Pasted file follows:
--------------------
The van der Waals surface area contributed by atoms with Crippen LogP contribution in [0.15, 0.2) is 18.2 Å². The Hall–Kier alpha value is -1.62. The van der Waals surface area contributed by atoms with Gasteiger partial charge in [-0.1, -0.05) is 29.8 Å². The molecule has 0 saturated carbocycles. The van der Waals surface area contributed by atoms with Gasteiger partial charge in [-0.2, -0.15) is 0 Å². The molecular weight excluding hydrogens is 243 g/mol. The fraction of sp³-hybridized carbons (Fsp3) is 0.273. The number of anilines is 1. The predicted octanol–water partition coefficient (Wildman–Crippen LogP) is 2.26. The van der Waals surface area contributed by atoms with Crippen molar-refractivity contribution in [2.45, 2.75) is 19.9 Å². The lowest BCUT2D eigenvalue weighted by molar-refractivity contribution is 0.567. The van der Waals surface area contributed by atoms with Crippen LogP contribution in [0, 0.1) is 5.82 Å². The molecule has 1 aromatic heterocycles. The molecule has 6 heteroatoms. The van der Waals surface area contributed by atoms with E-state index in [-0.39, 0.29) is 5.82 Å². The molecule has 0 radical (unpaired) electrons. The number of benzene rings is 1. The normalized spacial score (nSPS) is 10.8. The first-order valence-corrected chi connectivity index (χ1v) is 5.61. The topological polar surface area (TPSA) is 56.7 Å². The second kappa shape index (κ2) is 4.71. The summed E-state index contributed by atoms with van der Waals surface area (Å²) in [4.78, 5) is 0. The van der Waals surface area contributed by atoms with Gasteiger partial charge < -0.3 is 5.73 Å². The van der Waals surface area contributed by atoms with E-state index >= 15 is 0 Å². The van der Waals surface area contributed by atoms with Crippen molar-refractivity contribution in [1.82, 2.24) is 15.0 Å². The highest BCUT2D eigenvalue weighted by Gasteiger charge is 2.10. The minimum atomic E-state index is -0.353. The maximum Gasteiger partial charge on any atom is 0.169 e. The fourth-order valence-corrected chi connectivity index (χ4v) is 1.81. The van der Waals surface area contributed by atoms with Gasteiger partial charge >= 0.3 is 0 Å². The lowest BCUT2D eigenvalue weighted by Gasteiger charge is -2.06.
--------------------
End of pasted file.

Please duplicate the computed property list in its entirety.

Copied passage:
The van der Waals surface area contributed by atoms with Crippen LogP contribution in [0.15, 0.2) is 18.2 Å². The Hall–Kier alpha value is -1.62. The van der Waals surface area contributed by atoms with Gasteiger partial charge in [-0.1, -0.05) is 29.8 Å². The molecule has 0 saturated carbocycles. The van der Waals surface area contributed by atoms with Gasteiger partial charge in [-0.2, -0.15) is 0 Å². The molecular weight excluding hydrogens is 243 g/mol. The fraction of sp³-hybridized carbons (Fsp3) is 0.273. The number of anilines is 1. The predicted octanol–water partition coefficient (Wildman–Crippen LogP) is 2.26. The van der Waals surface area contributed by atoms with Crippen molar-refractivity contribution in [2.45, 2.75) is 19.9 Å². The lowest BCUT2D eigenvalue weighted by molar-refractivity contribution is 0.567. The van der Waals surface area contributed by atoms with Crippen LogP contribution in [0, 0.1) is 5.82 Å². The molecule has 1 aromatic heterocycles. The molecule has 6 heteroatoms. The van der Waals surface area contributed by atoms with E-state index in [-0.39, 0.29) is 5.82 Å². The molecule has 0 radical (unpaired) electrons. The number of benzene rings is 1. The normalized spacial score (nSPS) is 10.8. The first-order valence-corrected chi connectivity index (χ1v) is 5.61. The topological polar surface area (TPSA) is 56.7 Å². The second kappa shape index (κ2) is 4.71. The summed E-state index contributed by atoms with van der Waals surface area (Å²) in [4.78, 5) is 0. The van der Waals surface area contributed by atoms with Gasteiger partial charge < -0.3 is 5.73 Å². The van der Waals surface area contributed by atoms with E-state index >= 15 is 0 Å². The van der Waals surface area contributed by atoms with Crippen molar-refractivity contribution in [1.82, 2.24) is 15.0 Å². The highest BCUT2D eigenvalue weighted by Gasteiger charge is 2.10. The minimum atomic E-state index is -0.353. The maximum Gasteiger partial charge on any atom is 0.169 e. The fourth-order valence-corrected chi connectivity index (χ4v) is 1.81. The van der Waals surface area contributed by atoms with Gasteiger partial charge >= 0.3 is 0 Å². The lowest BCUT2D eigenvalue weighted by Gasteiger charge is -2.06.